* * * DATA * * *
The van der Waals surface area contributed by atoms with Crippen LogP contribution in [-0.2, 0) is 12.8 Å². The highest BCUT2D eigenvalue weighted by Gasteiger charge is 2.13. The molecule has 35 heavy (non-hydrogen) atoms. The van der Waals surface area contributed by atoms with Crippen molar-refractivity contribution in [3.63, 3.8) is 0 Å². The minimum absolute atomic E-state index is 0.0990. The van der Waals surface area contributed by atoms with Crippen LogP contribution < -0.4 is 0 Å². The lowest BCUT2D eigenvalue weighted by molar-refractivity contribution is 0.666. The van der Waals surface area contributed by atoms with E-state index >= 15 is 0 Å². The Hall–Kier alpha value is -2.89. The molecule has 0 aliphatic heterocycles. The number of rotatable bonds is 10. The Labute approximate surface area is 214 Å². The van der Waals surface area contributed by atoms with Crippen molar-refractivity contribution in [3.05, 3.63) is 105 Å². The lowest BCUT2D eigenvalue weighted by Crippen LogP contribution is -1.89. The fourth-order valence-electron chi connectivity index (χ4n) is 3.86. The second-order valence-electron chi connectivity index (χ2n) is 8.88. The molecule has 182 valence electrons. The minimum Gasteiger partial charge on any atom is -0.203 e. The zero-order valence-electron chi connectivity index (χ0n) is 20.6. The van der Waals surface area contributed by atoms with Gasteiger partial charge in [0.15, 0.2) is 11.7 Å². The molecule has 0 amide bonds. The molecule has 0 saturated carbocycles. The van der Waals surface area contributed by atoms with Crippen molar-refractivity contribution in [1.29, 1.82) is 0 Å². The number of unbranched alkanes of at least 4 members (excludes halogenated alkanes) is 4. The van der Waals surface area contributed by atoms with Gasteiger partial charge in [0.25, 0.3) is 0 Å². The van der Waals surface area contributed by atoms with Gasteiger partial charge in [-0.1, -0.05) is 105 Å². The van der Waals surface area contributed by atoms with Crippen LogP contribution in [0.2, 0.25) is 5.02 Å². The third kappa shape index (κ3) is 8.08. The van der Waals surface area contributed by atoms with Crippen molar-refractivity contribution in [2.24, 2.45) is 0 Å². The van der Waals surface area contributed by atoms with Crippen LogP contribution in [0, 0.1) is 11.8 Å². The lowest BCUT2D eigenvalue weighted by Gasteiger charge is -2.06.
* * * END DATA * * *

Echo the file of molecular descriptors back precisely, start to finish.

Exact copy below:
The van der Waals surface area contributed by atoms with Crippen LogP contribution in [-0.2, 0) is 12.8 Å². The highest BCUT2D eigenvalue weighted by Gasteiger charge is 2.13. The molecule has 35 heavy (non-hydrogen) atoms. The van der Waals surface area contributed by atoms with Crippen molar-refractivity contribution in [3.63, 3.8) is 0 Å². The minimum absolute atomic E-state index is 0.0990. The van der Waals surface area contributed by atoms with Crippen LogP contribution < -0.4 is 0 Å². The lowest BCUT2D eigenvalue weighted by molar-refractivity contribution is 0.666. The van der Waals surface area contributed by atoms with E-state index >= 15 is 0 Å². The Hall–Kier alpha value is -2.89. The molecule has 0 aliphatic heterocycles. The number of rotatable bonds is 10. The Labute approximate surface area is 214 Å². The van der Waals surface area contributed by atoms with Crippen molar-refractivity contribution in [3.05, 3.63) is 105 Å². The lowest BCUT2D eigenvalue weighted by Crippen LogP contribution is -1.89. The fourth-order valence-electron chi connectivity index (χ4n) is 3.86. The second-order valence-electron chi connectivity index (χ2n) is 8.88. The molecule has 182 valence electrons. The minimum Gasteiger partial charge on any atom is -0.203 e. The zero-order valence-electron chi connectivity index (χ0n) is 20.6. The van der Waals surface area contributed by atoms with Gasteiger partial charge in [0.15, 0.2) is 11.7 Å². The molecule has 0 amide bonds. The molecule has 0 saturated carbocycles. The van der Waals surface area contributed by atoms with Crippen molar-refractivity contribution in [1.29, 1.82) is 0 Å². The number of unbranched alkanes of at least 4 members (excludes halogenated alkanes) is 4. The van der Waals surface area contributed by atoms with Gasteiger partial charge in [0.25, 0.3) is 0 Å². The van der Waals surface area contributed by atoms with Gasteiger partial charge in [-0.1, -0.05) is 105 Å². The van der Waals surface area contributed by atoms with Crippen LogP contribution in [0.2, 0.25) is 5.02 Å². The third kappa shape index (κ3) is 8.08. The van der Waals surface area contributed by atoms with Crippen molar-refractivity contribution in [2.24, 2.45) is 0 Å². The van der Waals surface area contributed by atoms with Crippen LogP contribution in [0, 0.1) is 11.8 Å². The lowest BCUT2D eigenvalue weighted by Gasteiger charge is -2.06.